Len Calabrese on the KKK Coming to Cleveland

This clip relates to numerous content standards from the Ohio Department of Education curriculum for Social Studies education, including:

  • American History Content Statement #28 – Following World War II, the United States experienced a struggle for racial and gender equality and the extension of civil rights.
  • Contemporary World Issues Content Statement #5 – Individuals can identify, assess and evaluate world events, engage in deliberative civil debate and influence public processes to address global issues.



Len Calabrese is the head of the Cleveland Clinic’s Section of Clinical Immunology, in addition to being deeply involved with outreach and professional organizations throughout the city of Ohio. His work in pursuing equality for various religious, ethnic and social groups has been extolled by numerous organizations, including the Commission on Catholic Community Action and the Cuyahoga County Public Library. Mr. Calabrese has received countless awards for his work in not only the medical profession, but in greater society as well. In this interview from 2004, he shares the history of the Cleveland City Club in respect to how the Club opened its organization for a public forum when the KKK visited Cleveland, in order to promote peaceful dialogue between opposing parties.

Potential Classroom Applications:

The story shared by Mr. Calabrese touches upon the ongoing battle against American racism and hate, as he describes Cleveland’s response to a visit from the Klu Klux Klan. While this instance occurred in the 1990s, since that time there have been countless events sparked by racism and hatred for various people groups all throughout the country. Educators can use this sound clip to not only discuss the American Civil Rights Movement and the history of race relations in the United States, but can also use it to discuss current events pertaining to race, including the recent Baltimore riots following the death of Freddie Gray. Furthermore, teachers can use this oral history interview as an example of previous debates that peacefully discussed controversial issues. This can be tied to other historical examples and also influence a classroom discussion in which students a given the opportunity to discuss a disputed topic in a calm and amicable manner.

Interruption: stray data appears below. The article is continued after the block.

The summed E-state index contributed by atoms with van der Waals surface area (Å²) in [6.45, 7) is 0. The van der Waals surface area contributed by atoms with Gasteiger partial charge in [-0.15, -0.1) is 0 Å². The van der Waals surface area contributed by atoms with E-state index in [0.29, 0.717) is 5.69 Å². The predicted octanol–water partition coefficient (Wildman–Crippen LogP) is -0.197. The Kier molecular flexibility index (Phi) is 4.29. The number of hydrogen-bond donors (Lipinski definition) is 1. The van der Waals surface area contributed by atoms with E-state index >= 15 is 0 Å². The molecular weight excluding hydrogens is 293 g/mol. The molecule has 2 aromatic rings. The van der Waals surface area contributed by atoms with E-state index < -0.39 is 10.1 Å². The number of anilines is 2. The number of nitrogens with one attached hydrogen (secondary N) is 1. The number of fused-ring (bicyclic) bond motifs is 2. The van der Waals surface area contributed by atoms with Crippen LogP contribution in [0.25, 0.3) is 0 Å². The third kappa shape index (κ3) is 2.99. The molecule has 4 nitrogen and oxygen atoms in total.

Educators can also connect this clip to historical instances of activism. Throughout United States and world history, there have been numerous memorable instances in which groups have had to come together for the purpose of protesting a topic or event. Tiananmen Square, the march on Washington in 1963, and the Salt March led by Gandhi are all examples that can be shared with students in order to understand the impact of protest upon various governments and events all throughout the world. These examples can also help students understand how to become involved in activist organizations and events in a peaceful and nonviolent manner. Educators can use this clip in connection with other historical instances to help their students understand that sometimes is it necessary and beneficial to advocate a cause in some physical manner, such as picketing, protesting on social media and conducting sit-ins.